Headaches are another pleasant occurrence in the first week or so, so make sure you have a bottle of Tylenol and stay hydrated. The easiest way to do so, is to get a big water bottle and keep that sucker filled. The perfect time to drink water is anytime during the SEVEN hours a day you’ll spend breast feeding or formula feeding. No really, that’s how much time you’ll spend as you and your baby learn this whole feeding thing. I managed to re-watch the entire 6 seasons of Sex and the City in the first few months. Food is one of those weird things you know you need lots of, but you really find hard to enjoy in the beginning. There’s so much going on with the baby, and visitors and your body. Smoothies, soups, homemade energy balls, muffins and bars, were the easiest to consume. I could sip on a smoothie or throw back a bar while I fed my daughter.

I can’t stress how important it is to have mental, moral and physical help from people who aren’t also suffering from sleep deprivation. My husband was knee deep in it with me in those first few weeks, making me every meal, being 100% on dog duty, cleaning, shopping, and of course getting to know this little human. But he too needs help from other people. Moms, mother-in-laws, dads, siblings, friends-basically anyone in your life who you don’t have to make small talk with when your nipples feel like they are going to fall off and you don’t know what day or time it is. I know not everyone is in a position where their family and close friends live nearby-texts and phone calls are just as helpful. Ask for help, ask questions; you have no clue what you are doing or why your baby won’t sleep a wink on the first night home from the hospital. Any parent before you feels this deep, aching desire to offer help and moral support in any way possible, because they were once you, fumbling through the early days. My friends and I have a group conversation filled with thousands upon thousands of texts. Sending each other messages at 3 am when you’re both up feeding the baby, or when you aren’t sure why your baby’s poo is such a weird color, or when you see them smile for the first time, those exchanges are priceless in helping you. And please for the love of pete, if you feel sad, extremely anxious, overwhelmed beyond belief, know that many women feel this way. Tell your doctor, tell your partner, tell your friends, help is there for you, you just need to make sure people know what you are feeling. Your hormones are doing somersaults, your life has changed overnight, your body is healing, you aren’t getting the sleep your body so badly needs, all of these factors can be a recipe for postpartum anxiety or depression. Check out Postpartum Support International for resources.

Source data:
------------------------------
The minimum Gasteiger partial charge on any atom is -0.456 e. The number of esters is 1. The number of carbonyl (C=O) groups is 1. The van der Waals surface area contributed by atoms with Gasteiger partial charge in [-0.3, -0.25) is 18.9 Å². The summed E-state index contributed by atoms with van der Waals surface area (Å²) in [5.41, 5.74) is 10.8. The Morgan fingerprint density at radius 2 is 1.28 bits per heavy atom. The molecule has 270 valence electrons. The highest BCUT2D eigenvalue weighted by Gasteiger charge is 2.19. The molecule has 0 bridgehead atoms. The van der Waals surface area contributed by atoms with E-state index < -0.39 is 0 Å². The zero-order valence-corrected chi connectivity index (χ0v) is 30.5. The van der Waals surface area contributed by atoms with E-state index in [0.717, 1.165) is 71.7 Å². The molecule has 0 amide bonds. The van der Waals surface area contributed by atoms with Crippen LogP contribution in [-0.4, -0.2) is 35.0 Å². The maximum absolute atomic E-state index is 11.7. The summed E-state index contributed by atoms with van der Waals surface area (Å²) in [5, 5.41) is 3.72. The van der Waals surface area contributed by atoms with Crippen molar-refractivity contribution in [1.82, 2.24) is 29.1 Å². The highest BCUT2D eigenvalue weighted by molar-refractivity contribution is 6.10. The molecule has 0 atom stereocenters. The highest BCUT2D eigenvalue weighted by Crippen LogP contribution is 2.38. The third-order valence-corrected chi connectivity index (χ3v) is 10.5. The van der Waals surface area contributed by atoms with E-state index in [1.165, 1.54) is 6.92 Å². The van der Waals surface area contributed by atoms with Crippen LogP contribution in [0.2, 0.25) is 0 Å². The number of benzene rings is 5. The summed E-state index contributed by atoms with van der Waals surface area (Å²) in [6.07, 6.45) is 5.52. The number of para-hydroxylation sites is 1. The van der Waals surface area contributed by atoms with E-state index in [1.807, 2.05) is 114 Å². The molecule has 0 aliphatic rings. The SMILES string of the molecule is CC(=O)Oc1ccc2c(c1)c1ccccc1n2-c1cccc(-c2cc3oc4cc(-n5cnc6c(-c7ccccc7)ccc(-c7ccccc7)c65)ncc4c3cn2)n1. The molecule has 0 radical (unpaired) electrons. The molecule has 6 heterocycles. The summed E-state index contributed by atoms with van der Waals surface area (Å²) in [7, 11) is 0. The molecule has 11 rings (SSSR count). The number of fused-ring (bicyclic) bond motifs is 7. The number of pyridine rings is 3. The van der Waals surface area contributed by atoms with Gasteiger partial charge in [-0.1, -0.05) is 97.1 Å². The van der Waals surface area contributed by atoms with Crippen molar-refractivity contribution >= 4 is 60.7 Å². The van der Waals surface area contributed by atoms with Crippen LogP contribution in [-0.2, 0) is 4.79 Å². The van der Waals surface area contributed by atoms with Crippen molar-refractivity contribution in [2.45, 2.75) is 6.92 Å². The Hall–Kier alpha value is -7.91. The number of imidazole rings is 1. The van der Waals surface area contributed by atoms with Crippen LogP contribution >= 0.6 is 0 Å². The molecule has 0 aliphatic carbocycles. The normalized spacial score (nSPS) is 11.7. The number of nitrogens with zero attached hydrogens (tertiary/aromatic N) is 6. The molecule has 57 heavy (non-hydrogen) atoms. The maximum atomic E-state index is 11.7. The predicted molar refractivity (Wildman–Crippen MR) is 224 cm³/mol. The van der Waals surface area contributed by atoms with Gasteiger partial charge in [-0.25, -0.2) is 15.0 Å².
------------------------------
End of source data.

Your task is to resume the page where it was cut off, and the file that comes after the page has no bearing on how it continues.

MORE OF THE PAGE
Finally getting to meet your baby is incredible, and weird and hard. Healing from the trauma of it all in the first few weeks is extremely hard. But, once you come out on the other side, healed and with a few hours of sleep under your belt, there is nothing better in the world than spending time snuggled up with your little person for a nap. So, take the early days one day at a time, be gentle on yourself and your partner, and enjoy the little moments of calm and peace. They won’t always be this little, and before you know it they will be these wild little creatures running and talking and smacking you in the face (can you tell what stage we’re at, ha). So I hope your take-away message is this; the first few weeks are intense, you can prepare yourself with some of the products and tips mentioned above, help is key and it really does take a village, lean in to the experience, and you’ll be amazed at what you are capable of.

Every woman's birth experience and postpartum experience is different. You may not need ginormous diapers for yourself, or you may be spared the cracked nipples, so please remember this is simply a few gals sharing their experiences.